I have long thought that there is a natural, in-borne compulsion for compassion in both people and animals. I talked about this in my second book, The Holistic Health Guide. It has always seemed to me that we tend to want to help when we see someone in need.

Think of the news stories about people who have done courageous acts to save a stranger. When interviewed afterward they invariably say that they didn’t think, they just did what came natural. Compare these actions to those of pets who have risked their own lives to rescue people. Remember that cat that saved the toddler from the dog attack? I’m telling you, we all have an instinct for compassion.

I know what you’re thinking. “There goes Dr. Doug off in La La Land again.” Well, I finally have some research to back me up! Researchers from Kwansei Gakuin University in Nishinomiya, Japan put, of all creatures, rats to the test. They set up 3 experiments.

In the first experiment they placed 2 rats in a Plexiglas cage. One rat was in a dry compartment and the other in a compartment filled with water. (As it turns out rats don’t like to get wet). Between the 2 rats was a clear wall with a door that only the dry rat could open. In the study, most of the dry rats opened the door very quickly to save their buddy. Rats that had previously been put in the “pool” opened the door faster than those that had not. (Watch the rats in action here).

In the second experiment both rats were put in dry compartments with a door that only one could open. Rats did not open the door when their cage mate was not distraught. So opening the door was about easing suffering and not just curiosity.

The third experiment was the clincher. This time the dry rat was put into a compartment with 2 clear walls, each with doors he could open into other chambers. In one of the other chambers was a rat swimming in water as before. In the second compartment was a food reward, just sitting right there for the taking. In this situation most rats opened the door to save their friend before going for the food.

Who would have thought that the lowly rat would show such compassion? This study certainly seems to point to the validity of my assertion that both people and animals feel compassion instinctively. But I don’t think we’ll ever find a love gene. There is a non-physical force for good within all living beings. It is all part of the holistic concept of body, mind, and SPIRIT!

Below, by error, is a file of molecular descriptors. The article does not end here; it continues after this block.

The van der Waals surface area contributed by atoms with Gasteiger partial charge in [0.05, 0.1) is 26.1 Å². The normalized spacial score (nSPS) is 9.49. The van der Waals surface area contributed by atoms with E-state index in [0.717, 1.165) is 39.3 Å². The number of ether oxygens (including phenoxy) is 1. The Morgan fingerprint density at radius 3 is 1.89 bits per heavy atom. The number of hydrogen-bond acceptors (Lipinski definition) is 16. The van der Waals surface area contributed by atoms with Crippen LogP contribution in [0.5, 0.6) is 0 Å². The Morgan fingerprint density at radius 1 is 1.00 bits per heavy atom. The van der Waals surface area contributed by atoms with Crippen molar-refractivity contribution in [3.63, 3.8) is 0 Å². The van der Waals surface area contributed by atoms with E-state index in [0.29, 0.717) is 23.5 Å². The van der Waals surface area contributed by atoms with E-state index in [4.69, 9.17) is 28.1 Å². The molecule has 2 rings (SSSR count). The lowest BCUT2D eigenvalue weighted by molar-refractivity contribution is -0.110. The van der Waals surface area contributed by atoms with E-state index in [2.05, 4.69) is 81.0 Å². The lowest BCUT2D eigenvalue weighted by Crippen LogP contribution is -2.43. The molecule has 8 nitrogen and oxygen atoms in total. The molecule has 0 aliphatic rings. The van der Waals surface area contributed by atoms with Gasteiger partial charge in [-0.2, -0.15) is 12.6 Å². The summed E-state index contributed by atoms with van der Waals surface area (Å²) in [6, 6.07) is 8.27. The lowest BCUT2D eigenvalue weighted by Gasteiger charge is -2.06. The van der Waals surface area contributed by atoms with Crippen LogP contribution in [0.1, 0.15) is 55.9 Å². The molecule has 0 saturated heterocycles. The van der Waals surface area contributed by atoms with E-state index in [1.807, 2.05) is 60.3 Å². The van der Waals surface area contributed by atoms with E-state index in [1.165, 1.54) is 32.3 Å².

Have you experienced an animal’s compulsion for compassion?

5 replies
  1. Micki Handte
    Micki Handte says:

    Yes, I have with my own dog, Yaundee. On two occasions, he has met handicapped dogs. The first was a large Irish Setter who had a very difficult time walking so the owners used a cart to pull him around. When Yaundee met him, the dog was lying on the floor and couldn’t stand. Yaundee immediately went over to him and laid down beside him allowing the dog to sniff him face to face instead of standing over him. The other occasion was when he met a canine cancer survivor who had his front leg amputated. The dogs wanted to play with each other but it was difficult for the tripod to keep up with Yaundee’s bouncing around. It was as if a light went off in Yaundee’s head, and he instinctively laid down on the ground and allowed the tripod to get used to him and settle down. I believe he sensed their weaknesses and reacted accordingly.

  2. Karen Brodie
    Karen Brodie says:

    Years ago we had a pair of Chinchillas, and when we fed them raisins (a treat) oftentimes the male would take the first one and hand it to the female, then come back for another one for himself.

  3. Britta Moellenbeck
    Britta Moellenbeck says:

    I used to have two rats as pets many years ago, highly sociable and intelligent little animals. So easy to train, and so caring for each other it was very impressive. I can fully believe the findings of the study!

    • Dr. Doug
      Dr. Doug says:

      I sometimes think that animals, even rats, are better than many people. It is too much of a compliment to call some people a dirty rat!


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